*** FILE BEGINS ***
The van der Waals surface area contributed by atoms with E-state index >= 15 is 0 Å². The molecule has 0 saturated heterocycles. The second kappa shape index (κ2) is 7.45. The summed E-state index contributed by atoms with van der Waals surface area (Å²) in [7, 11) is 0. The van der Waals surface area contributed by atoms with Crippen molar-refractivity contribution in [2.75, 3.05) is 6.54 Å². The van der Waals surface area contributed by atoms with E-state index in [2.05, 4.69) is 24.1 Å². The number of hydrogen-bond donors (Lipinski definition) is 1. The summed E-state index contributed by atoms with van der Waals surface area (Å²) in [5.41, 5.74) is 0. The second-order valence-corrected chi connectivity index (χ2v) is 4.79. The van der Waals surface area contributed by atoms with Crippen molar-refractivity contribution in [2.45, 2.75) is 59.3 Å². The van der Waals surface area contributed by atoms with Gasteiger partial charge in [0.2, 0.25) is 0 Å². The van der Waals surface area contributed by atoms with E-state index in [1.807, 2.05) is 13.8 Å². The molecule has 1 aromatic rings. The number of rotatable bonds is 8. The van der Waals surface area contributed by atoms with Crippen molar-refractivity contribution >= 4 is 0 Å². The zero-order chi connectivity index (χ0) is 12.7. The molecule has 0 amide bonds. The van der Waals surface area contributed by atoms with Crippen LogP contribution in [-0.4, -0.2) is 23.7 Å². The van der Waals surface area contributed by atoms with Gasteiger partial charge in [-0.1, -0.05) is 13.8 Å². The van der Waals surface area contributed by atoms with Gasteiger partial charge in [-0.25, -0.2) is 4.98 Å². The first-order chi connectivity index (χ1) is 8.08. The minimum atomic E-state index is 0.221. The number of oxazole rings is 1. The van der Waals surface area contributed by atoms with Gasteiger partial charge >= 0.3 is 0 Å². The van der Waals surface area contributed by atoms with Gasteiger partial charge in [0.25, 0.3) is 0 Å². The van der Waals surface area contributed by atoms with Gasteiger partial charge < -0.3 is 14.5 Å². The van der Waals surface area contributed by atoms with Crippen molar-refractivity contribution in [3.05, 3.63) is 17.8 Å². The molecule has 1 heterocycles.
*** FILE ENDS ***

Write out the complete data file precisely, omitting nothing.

The van der Waals surface area contributed by atoms with E-state index >= 15 is 0 Å². The molecule has 0 saturated heterocycles. The second kappa shape index (κ2) is 7.45. The summed E-state index contributed by atoms with van der Waals surface area (Å²) in [7, 11) is 0. The van der Waals surface area contributed by atoms with Crippen molar-refractivity contribution in [2.75, 3.05) is 6.54 Å². The van der Waals surface area contributed by atoms with E-state index in [2.05, 4.69) is 24.1 Å². The number of hydrogen-bond donors (Lipinski definition) is 1. The summed E-state index contributed by atoms with van der Waals surface area (Å²) in [5.41, 5.74) is 0. The second-order valence-corrected chi connectivity index (χ2v) is 4.79. The van der Waals surface area contributed by atoms with Crippen molar-refractivity contribution in [2.45, 2.75) is 59.3 Å². The van der Waals surface area contributed by atoms with Gasteiger partial charge in [0.2, 0.25) is 0 Å². The van der Waals surface area contributed by atoms with E-state index in [1.807, 2.05) is 13.8 Å². The molecule has 1 aromatic rings. The number of rotatable bonds is 8. The van der Waals surface area contributed by atoms with Crippen molar-refractivity contribution >= 4 is 0 Å². The zero-order chi connectivity index (χ0) is 12.7. The molecule has 0 amide bonds. The van der Waals surface area contributed by atoms with Crippen LogP contribution in [-0.4, -0.2) is 23.7 Å². The van der Waals surface area contributed by atoms with Gasteiger partial charge in [-0.1, -0.05) is 13.8 Å². The van der Waals surface area contributed by atoms with Gasteiger partial charge in [-0.25, -0.2) is 4.98 Å². The first-order chi connectivity index (χ1) is 8.08. The minimum atomic E-state index is 0.221. The number of oxazole rings is 1. The van der Waals surface area contributed by atoms with Gasteiger partial charge >= 0.3 is 0 Å². The van der Waals surface area contributed by atoms with Gasteiger partial charge in [0.25, 0.3) is 0 Å². The van der Waals surface area contributed by atoms with Gasteiger partial charge < -0.3 is 14.5 Å². The van der Waals surface area contributed by atoms with Crippen molar-refractivity contribution in [3.05, 3.63) is 17.8 Å². The molecule has 1 heterocycles.